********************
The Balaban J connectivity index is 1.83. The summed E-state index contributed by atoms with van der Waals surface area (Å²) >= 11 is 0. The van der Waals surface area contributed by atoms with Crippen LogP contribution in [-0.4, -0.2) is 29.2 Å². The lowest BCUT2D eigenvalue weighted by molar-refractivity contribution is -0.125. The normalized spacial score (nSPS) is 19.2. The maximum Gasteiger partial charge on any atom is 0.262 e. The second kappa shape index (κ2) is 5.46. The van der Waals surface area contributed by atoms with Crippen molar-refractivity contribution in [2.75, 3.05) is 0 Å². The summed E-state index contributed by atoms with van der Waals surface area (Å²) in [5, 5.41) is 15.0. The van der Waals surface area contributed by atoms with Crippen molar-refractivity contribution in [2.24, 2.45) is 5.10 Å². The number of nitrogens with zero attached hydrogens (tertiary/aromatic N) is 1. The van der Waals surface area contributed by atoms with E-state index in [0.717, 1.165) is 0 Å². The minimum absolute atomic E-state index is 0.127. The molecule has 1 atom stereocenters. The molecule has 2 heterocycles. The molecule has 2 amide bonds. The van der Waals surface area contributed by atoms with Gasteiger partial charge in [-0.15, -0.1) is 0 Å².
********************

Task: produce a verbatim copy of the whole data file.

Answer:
The Balaban J connectivity index is 1.83. The summed E-state index contributed by atoms with van der Waals surface area (Å²) >= 11 is 0. The van der Waals surface area contributed by atoms with Crippen LogP contribution in [-0.4, -0.2) is 29.2 Å². The lowest BCUT2D eigenvalue weighted by molar-refractivity contribution is -0.125. The normalized spacial score (nSPS) is 19.2. The maximum Gasteiger partial charge on any atom is 0.262 e. The second kappa shape index (κ2) is 5.46. The van der Waals surface area contributed by atoms with Crippen molar-refractivity contribution in [2.75, 3.05) is 0 Å². The summed E-state index contributed by atoms with van der Waals surface area (Å²) in [5, 5.41) is 15.0. The van der Waals surface area contributed by atoms with Crippen molar-refractivity contribution in [2.24, 2.45) is 5.10 Å². The number of nitrogens with zero attached hydrogens (tertiary/aromatic N) is 1. The van der Waals surface area contributed by atoms with E-state index in [0.717, 1.165) is 0 Å². The minimum absolute atomic E-state index is 0.127. The molecule has 1 atom stereocenters. The molecule has 2 heterocycles. The molecule has 2 amide bonds. The van der Waals surface area contributed by atoms with Gasteiger partial charge in [-0.15, -0.1) is 0 Å².